PHIRN: Population Health Improvement Research Network

Exploring which context matters in the study of health inequities and their mitigation

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Nancy Edwards1,2 & Erica Di Ruggiero2

1Faculty of Health Sciences, School of Nursing, Department of Epidemiology and Community Medicine, University of Ottawa,
Ottawa, Ontario, Canada, and 2Institute of Population and Public Health, Canadian Institutes for Health Research, Ottawa, Ontario, Canada

Scandinavian Journal of Public Health, March 2011; 39(Suppl 6): 43–49

Available online at:


This commentary argues that contextual influences on health inequities need to be more thoroughly interrogated in future studies of population health interventions.


Case examples were chosen to illustrate several aspects of context: its historical, global, and dynamic nature; its multidimensional character; and its macro- and micro-level influences. These criteria were selected based on findings from an extensive literature review undertaken for the Public Health Agency of Canada and from two invitational symposia on multiple intervention programmes, one with a focus on equity, the other with a focus on context.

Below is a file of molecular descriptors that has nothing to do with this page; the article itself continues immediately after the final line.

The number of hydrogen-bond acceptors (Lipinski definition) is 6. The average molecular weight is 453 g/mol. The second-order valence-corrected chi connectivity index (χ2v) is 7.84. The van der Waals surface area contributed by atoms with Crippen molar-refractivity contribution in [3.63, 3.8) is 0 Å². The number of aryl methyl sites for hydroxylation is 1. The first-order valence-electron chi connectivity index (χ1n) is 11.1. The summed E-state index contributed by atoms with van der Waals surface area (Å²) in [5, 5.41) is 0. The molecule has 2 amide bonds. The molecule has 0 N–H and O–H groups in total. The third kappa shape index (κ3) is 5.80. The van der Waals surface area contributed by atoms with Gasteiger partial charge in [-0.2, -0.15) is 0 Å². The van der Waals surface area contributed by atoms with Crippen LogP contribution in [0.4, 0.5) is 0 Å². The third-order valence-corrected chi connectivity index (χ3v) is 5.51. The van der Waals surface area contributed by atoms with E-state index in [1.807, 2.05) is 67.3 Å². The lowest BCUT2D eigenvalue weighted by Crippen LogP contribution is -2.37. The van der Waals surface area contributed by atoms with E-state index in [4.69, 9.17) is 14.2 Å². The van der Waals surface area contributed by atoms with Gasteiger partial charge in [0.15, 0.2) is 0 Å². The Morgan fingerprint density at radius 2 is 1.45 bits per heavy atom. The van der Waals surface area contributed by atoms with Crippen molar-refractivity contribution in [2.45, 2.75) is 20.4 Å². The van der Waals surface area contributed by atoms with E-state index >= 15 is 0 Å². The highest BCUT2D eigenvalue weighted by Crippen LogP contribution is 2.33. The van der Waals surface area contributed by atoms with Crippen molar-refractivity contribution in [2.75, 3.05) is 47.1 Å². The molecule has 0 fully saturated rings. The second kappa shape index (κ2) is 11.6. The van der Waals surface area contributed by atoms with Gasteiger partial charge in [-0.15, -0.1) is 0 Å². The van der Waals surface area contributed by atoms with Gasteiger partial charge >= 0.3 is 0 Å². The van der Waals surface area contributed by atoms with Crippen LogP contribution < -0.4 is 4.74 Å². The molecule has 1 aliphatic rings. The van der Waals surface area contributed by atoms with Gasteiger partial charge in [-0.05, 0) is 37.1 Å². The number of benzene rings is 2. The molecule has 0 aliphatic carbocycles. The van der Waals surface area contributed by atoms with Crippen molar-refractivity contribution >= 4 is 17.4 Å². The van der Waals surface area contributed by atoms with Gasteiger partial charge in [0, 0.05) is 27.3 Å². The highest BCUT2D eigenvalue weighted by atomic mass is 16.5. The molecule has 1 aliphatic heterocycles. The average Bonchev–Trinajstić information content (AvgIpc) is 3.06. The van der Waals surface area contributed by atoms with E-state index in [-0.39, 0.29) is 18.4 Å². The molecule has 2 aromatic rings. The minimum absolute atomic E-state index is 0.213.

Contextual influences are pervasive yet specific, and diffuse yet structurally embedded. Historical contexts that have produced inequities have contemporary influences. The global forces of context cross jurisdictional boundaries. A complex set of social actors intersect with socio-political structures to dynamically co-create contextual influences.


These contextual influences raise critical challenges for the field of population health intervention research. These challenges must be addressed if we are going to succeed in the calls for action to reduce health inequities. Implications for future public health research and research-funding agencies must be carefully considered.


Source: PAHO/WHO

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